"I’m not getting 30-40 emails demanding we drop the requirement, like some other districts," Jericho Superintendent Hank Grishman said, "but we have started seeing some."
But Grishman also says he could not have made a change regardless, because the plan had to have the backing of teachers, other staff and parents, and any change would, too, and that process could never be completed before school let out.
In Malverne, Superintendent Lorna Lewis told The Point, "We have nine days left and we’re going to finish strong. I’ve checked with teachers and parents and they just want to go on safely to the end and do what we are doing. I see how politically charged this has become, but we certainly could not make a change without redoing the plan we have on file with the state."
As for next year, Long Island Board of Regents representative Roger Tilles said, "I had a meeting last week with superintendents who are still worried that we won’t have this straight in the fall, that kids will still have to wear masks because of state and CDC guidance. Fixing that is the real issue, not getting crazy over the next two weeks."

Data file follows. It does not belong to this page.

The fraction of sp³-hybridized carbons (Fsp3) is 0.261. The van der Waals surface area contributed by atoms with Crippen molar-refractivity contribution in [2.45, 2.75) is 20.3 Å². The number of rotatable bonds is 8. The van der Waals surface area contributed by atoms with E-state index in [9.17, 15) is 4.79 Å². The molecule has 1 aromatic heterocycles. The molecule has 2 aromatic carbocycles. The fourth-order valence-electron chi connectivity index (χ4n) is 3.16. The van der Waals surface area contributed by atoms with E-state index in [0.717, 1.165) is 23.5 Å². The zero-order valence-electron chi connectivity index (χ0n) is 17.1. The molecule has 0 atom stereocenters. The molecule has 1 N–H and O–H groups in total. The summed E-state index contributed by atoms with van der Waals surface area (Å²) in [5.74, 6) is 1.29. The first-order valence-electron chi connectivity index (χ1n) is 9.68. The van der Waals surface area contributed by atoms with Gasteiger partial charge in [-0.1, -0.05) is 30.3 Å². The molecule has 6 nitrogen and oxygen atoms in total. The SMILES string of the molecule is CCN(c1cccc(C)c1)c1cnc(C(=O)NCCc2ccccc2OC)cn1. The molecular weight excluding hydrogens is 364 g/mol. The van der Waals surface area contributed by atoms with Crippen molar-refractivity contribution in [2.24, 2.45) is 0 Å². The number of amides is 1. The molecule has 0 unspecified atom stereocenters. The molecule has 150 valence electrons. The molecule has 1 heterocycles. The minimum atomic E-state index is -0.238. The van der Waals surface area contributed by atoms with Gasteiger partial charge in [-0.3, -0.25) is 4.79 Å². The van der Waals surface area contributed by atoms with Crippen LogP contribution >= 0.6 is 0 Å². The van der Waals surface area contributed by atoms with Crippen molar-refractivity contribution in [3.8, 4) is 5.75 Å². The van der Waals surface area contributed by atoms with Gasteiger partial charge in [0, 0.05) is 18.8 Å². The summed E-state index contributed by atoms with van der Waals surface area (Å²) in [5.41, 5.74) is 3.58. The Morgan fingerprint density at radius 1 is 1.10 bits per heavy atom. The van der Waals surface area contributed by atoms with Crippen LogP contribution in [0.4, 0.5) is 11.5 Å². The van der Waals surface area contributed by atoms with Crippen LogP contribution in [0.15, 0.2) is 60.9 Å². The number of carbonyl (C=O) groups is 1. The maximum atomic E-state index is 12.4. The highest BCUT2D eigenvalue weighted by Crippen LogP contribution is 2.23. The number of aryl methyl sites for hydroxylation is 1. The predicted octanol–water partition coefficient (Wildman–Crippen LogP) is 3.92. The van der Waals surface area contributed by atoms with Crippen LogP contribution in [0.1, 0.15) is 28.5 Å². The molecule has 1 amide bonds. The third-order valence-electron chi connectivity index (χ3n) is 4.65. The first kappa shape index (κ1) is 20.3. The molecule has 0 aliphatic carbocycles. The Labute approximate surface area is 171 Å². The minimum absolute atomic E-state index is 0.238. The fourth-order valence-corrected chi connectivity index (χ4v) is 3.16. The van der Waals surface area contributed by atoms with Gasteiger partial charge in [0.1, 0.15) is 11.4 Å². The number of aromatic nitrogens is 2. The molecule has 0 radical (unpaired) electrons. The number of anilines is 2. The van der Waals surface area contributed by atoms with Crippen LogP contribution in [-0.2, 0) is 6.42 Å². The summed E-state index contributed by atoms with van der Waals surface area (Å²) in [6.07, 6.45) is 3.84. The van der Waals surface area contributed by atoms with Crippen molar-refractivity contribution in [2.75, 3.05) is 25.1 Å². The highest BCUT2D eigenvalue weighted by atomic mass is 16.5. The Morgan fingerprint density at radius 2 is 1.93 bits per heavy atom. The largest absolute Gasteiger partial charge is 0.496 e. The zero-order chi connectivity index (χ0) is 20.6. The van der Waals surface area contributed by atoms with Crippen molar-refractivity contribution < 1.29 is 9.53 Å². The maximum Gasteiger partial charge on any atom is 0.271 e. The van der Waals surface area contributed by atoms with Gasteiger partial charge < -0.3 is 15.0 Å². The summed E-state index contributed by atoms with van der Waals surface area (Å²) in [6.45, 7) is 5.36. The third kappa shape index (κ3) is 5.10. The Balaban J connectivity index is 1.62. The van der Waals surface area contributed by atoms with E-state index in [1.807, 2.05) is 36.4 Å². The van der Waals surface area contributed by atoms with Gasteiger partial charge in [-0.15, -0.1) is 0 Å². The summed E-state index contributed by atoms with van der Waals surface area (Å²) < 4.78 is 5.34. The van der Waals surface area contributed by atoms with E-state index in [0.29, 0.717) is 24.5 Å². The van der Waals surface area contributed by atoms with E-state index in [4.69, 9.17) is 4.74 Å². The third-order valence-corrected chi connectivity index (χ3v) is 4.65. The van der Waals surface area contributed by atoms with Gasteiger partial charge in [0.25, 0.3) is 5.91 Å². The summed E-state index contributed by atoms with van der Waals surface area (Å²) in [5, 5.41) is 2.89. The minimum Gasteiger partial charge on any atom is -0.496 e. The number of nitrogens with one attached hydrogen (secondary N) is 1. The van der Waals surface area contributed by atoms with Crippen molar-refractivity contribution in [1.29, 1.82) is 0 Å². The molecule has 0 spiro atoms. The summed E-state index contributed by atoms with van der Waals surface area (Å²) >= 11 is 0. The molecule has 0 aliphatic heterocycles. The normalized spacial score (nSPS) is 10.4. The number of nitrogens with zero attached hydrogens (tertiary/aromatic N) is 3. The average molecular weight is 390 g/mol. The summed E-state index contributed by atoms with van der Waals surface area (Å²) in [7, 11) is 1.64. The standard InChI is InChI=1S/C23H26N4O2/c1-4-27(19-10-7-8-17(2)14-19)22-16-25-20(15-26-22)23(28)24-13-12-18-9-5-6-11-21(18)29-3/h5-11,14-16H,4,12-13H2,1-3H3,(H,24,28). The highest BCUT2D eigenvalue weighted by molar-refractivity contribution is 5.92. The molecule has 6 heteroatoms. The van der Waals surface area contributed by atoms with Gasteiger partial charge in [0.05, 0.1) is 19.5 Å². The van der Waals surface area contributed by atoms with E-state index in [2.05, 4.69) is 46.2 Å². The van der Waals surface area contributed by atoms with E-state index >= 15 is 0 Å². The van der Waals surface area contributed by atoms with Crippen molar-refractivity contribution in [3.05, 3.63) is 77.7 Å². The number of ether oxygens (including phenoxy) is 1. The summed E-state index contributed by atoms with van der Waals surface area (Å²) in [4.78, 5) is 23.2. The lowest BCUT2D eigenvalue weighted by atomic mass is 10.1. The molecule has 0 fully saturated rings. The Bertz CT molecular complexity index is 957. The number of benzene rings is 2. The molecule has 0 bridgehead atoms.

— Lane Filler @lanefiller
Goroff backs Hahn for Congress
Nancy Goroff is endorsing Kara Hahn in the Democratic primary for CD1, Goroff tells The Point.
"She’s awesome," the 2020 Democratic standard-bearer for the district said, calling the Suffolk lawmaker "a friend and a mentor."
Goroff cited Hahn’s work on environmental issues and getting Narcan into first responders’ cars to reverse opioid overdoses, and said she is contributing to Hahn’s campaign and will encourage others to get behind Hahn as well.
The show of support comes after Hahn boasted in a news release about raising $100,000 within 72 hours of launching her bid for Rep. Lee Zeldin’s seat. Actual searchable filings aren’t due to the Federal Election Commission for a few weeks, but money will be key. The district has long been one that demands millions of dollars to be competitive.
Given Zeldin’s likely absence as he runs for governor, there are multiple candidates and newcomers getting in the race early, including a self-described progressive and a former writer for the satirical outfit The Onion. Then there’s Bridget Fleming, Hahn’s colleague in the Suffolk County Legislature, who lost to Goroff in the CD1 primary last time around and launched another bid in May. Fleming and Hahn will likely compete for similar endorsers, and Fleming already has the personal support of multiple town party chairs and county party leader Rich Schaffer, and an endorsement from John Durso’s Local 338 RWDSU/UFCW.